Zachary Fabri: Black Tape Ebony Frame

November 11 – December 18, 2021

Due to the process-based nature of the Session program, Black Tape Ebony Frame will undergo constant modifications; the features of this page provide accruing information on the project’s developments.


Events are subject to change

Project Kick-Off Day / First Recording Sessions 

Thursday, November 11, 2-8pm | 46 Washington Ave BK, NY 11205

The artist will be smudging the space and welcoming visitors. He will conduct his first two conversation recordings with friends and family at 4pm and 6pm.

Open Studio with Artist

Thursdays 1-5 pm: Nov 18 and Dec 9 | 46 Washington Ave BK, NY 11205

Drop in to view the project and have intimate conversation with the artist.

Stoop Session Recordings

Saturdays 2-4pm: Nov 13, Nov 20, and 1pm Saturday Dec 4 | 46 Washington Ave BK, NY 11205

The artists will invite his friends and family for recorded conversations. Audience members are invited to listen and engage discussants in a post-recording Q&A, at the discretion of each conversation participant. 

Friday December 17 at 6pm: Closing Event

Black Tape Ebony Frame

Visiting Hours:

Thursday, 2:00 pm – 8:00 pm
Friday & Saturday, 12:00 pm – 6:00 pm

46 Washington Avenue
Brooklyn, NY 11205

Visitors (age 12+) must show proof of vaccination upon arrival to Recess. Please be prepared to check in at the front desk to show your proof of vaccination. Per the city guidelines, we accept the NYC Covid Safe App (Android and iOS), Excelsior Pass, CDC Vaccination Card (or photo), NYC Vaccination Record, or an official immunization record from outside NYC or the US.

Masks (age 2+) are required for all visitors.

Click here to reserve timed tickets.

Ongoing programming:

Zachary Fabri’s Black Tape Ebony Frame celebrates the living moments of Fabri’s African American family and friends by creating a reel-to-reel analog audio recording of one-on-one conversations. Originally, the project was created to record his father’s stories as a political refugee from Hungary in 1956, but soon expanded to provide space to contemplate the heightened culture of police violence against Black people. Through these conversations, Fabri’s Session examines mortality and immortality as they relate to both remembrance and refusal.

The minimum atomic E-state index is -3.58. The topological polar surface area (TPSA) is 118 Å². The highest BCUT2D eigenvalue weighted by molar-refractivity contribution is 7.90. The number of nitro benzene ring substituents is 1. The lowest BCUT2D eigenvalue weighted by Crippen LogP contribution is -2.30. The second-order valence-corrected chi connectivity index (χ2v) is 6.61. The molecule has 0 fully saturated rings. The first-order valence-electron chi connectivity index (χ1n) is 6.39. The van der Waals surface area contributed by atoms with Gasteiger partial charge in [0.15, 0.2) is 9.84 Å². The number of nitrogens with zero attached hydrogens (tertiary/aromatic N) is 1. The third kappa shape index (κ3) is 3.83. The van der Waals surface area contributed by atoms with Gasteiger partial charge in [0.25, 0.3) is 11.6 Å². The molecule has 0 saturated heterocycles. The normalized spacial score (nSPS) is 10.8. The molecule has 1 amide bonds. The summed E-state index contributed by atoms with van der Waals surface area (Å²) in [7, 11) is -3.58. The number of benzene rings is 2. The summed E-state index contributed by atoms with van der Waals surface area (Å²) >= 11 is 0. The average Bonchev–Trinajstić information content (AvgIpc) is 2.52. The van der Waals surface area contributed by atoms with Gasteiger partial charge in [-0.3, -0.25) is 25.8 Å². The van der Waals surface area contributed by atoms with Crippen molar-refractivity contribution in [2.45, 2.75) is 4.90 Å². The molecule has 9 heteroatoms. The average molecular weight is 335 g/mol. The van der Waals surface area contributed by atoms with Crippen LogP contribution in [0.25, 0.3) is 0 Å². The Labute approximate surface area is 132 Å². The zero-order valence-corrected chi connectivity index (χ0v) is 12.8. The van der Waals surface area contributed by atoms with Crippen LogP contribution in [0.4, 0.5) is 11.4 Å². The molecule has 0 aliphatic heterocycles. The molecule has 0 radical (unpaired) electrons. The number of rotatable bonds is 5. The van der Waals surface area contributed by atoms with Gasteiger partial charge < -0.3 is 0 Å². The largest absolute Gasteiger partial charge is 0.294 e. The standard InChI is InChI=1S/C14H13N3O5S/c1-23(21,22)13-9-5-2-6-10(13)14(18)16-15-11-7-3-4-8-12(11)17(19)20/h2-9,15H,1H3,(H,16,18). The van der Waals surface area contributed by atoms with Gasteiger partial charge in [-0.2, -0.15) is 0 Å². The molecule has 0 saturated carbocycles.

After each conversation is recorded, Fabri will wind the audiotape around an ebony frame, sealing it and thereby preventing access to the conversation. The only information revealed from the conversation will be the name of the participants, date, and time. By intentionally complicating this accessibility to the conversations, Fabri invites viewers to consider the future problems of technological obsolescence, as well as possible ways to safeguard Black cultural content against commodification.  

How do black people create and control their own content? What is the role and responsibility of cultural organizations to facilitate critical discourse? How are “Black Futures” protected? While these are valuable queries, the goal of Black Tape Ebony Frame is not data collection or in-depth interviews. For Fabri priority is placed on having organic, pedestrian, and meandering “stoop chats” where guests can discuss these questions openly. As such, the Session gallery will be transformed into a live recording studio influenced by the portrait studio photography practice of Seydou Keïta and Malick Sidibé. 

Zachary Fabri’s Black Tape Ebony Frame is part of Recess’s program, Session, which invites artists to use Recess’s public platform to combine productive studio space with dynamic exhibition opportunities. Sessions remain open to the public from the first day of the artist’s project through the last, encouraging sustained dialogue between artists and audiences. Due to the process-based nature of Session, projects undergo constant revision and the above proposal is subject to change.

 About the Artist

Zachary Fabri is an interdisciplinary artist engaged in lens-based media, language systems and the built environment; often complicating boundaries around studio research, performance, and socially engaged practice. Fabri’s work has been exhibited at Art in General, The Studio Museum in Harlem, El Museo del Barrio, The Walker Art Center, The Brooklyn Museum, The Barnes Foundation, and Performa. Collaborations include projects at the Museum of Modern Art, the Sharjah Biennial, and Pace gallery. He is the recipient of the 2020 Colene Brown Art Prize and an upcoming solo exhibition at CUE Art Foundation.

Recess is supported, in part, by The Andrew W. Mellon Foundation; The Andy Warhol Foundation for the Visual Arts; The Art for Justice Fund; The Pinkerton Foundation; ELMA Philanthropies; The Laurie M. Tisch Illumination Fund; The Shelley & Donald Rubin Foundation; The Tikkum Olam Foundation; The Visionary Freedom Fund of Common Counsel Foundation; The National Endowment for the Arts, Art Works; the New York State Council on the Arts with the support of Governor Andrew Cuomo and the New York State Legislature; The New York City Department of Cultural Affairs in Partnership with the City Council; Prospect Hill Foundation; The Salomon Foundation; The Horace Goldsmith Foundation; VIA Fund; New York Community Trust; ArtMatters; Frank E. Clark Charitable Trust. In-kind support is provided by Materials for the Arts.